The Jews believed that, when the Messiah came, there would be several things that would serve as evidence to reveal His identity to them. He would heal the blind, mute, deaf, lame, and raise the dead (Isaiah 35:5-6; Isaiah 26:9). These are the very things in this next passage that confirms to John the Baptist that this was, indeed, the Messiah (Luke 7:22). Imagine what it would be like to see a dead man, that you know has gone, suddenly come back to life, with all the stories that he would tell of what it was like on the other side in eternity.

 

Can you imagine the scene as people realized that the widow's son was alive? What type of effect do you think this had upon the town?

 

An awe filled the town (v. 16-17), i.e., an astonishment at such a thing. I believe that there was a unique presence of God that descended on them, awe that God, indeed, was visiting His people. How could this be! This man was dead! Imagine the praise that went up as relatives and the mother herself received her son back from the dead. Imagine what pain there would be in losing your only son and then the joy of holding the one you had released to death. Never a more accurate word has been spoken about Him, “God has come to help His people!” (verse16).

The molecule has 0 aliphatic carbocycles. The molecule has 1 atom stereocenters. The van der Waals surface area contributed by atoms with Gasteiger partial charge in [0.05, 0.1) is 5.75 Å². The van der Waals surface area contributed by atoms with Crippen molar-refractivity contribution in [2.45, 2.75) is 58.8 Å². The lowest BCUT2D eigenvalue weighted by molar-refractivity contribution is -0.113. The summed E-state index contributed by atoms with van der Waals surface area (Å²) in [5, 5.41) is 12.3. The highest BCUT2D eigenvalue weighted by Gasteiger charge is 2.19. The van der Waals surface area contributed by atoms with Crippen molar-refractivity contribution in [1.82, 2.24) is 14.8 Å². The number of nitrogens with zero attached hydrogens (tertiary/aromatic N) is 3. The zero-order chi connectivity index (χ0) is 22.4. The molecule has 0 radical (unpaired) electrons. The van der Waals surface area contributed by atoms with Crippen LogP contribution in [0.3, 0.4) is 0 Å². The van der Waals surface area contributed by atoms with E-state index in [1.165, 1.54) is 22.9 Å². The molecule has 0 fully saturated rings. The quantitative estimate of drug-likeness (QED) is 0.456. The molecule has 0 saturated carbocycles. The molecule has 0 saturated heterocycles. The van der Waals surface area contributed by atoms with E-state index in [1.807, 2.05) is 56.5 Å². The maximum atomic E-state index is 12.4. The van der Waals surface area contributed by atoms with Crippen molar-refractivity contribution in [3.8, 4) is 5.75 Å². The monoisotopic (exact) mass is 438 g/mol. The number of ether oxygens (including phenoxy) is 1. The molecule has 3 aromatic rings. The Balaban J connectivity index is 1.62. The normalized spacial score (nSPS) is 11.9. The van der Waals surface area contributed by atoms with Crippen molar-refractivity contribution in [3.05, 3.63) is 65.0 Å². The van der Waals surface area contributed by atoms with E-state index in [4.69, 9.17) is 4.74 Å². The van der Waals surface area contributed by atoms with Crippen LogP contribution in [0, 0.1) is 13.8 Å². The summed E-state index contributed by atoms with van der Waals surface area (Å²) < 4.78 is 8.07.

We are most like our Lord when we step into the shoes of those who are poor and hurting and do this with hearts of compassion, longing to do what we can to alleviate their pain and need. When people come to Christ for salvation, the Scripture tells us that they become organically one with Him, as the Body, the Bride of Christ. When Paul wrote about the Body of Christ in 1 Corinthians 12, he writes in verse 26, “If one part suffers, every part suffers with it; if one part is honored, every part rejoices with it.” There is a spiritual connection that we have with the Lord that makes it impossible for His presence ever to be withdrawn. His promise is: